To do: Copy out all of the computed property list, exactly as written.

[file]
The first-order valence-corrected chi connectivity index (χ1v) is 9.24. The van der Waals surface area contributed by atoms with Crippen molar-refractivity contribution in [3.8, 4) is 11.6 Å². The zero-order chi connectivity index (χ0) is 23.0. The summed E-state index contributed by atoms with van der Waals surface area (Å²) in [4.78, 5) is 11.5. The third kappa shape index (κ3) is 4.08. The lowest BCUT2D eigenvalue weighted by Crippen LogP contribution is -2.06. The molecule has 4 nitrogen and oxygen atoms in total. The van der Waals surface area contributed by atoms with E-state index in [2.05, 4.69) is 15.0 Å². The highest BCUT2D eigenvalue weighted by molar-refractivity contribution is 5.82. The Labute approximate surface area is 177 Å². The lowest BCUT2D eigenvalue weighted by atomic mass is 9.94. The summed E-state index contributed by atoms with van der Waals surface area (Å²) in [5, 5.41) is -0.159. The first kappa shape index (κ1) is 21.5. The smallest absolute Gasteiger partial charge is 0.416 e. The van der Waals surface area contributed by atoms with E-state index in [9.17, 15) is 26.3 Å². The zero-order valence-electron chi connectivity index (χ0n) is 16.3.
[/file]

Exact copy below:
The first-order valence-corrected chi connectivity index (χ1v) is 9.24. The van der Waals surface area contributed by atoms with Crippen molar-refractivity contribution in [3.8, 4) is 11.6 Å². The zero-order chi connectivity index (χ0) is 23.0. The summed E-state index contributed by atoms with van der Waals surface area (Å²) in [4.78, 5) is 11.5. The third kappa shape index (κ3) is 4.08. The lowest BCUT2D eigenvalue weighted by Crippen LogP contribution is -2.06. The molecule has 4 nitrogen and oxygen atoms in total. The van der Waals surface area contributed by atoms with E-state index in [2.05, 4.69) is 15.0 Å². The highest BCUT2D eigenvalue weighted by molar-refractivity contribution is 5.82. The Labute approximate surface area is 177 Å². The lowest BCUT2D eigenvalue weighted by atomic mass is 9.94. The summed E-state index contributed by atoms with van der Waals surface area (Å²) in [5, 5.41) is -0.159. The first kappa shape index (κ1) is 21.5. The smallest absolute Gasteiger partial charge is 0.416 e. The van der Waals surface area contributed by atoms with E-state index in [9.17, 15) is 26.3 Å². The zero-order valence-electron chi connectivity index (χ0n) is 16.3.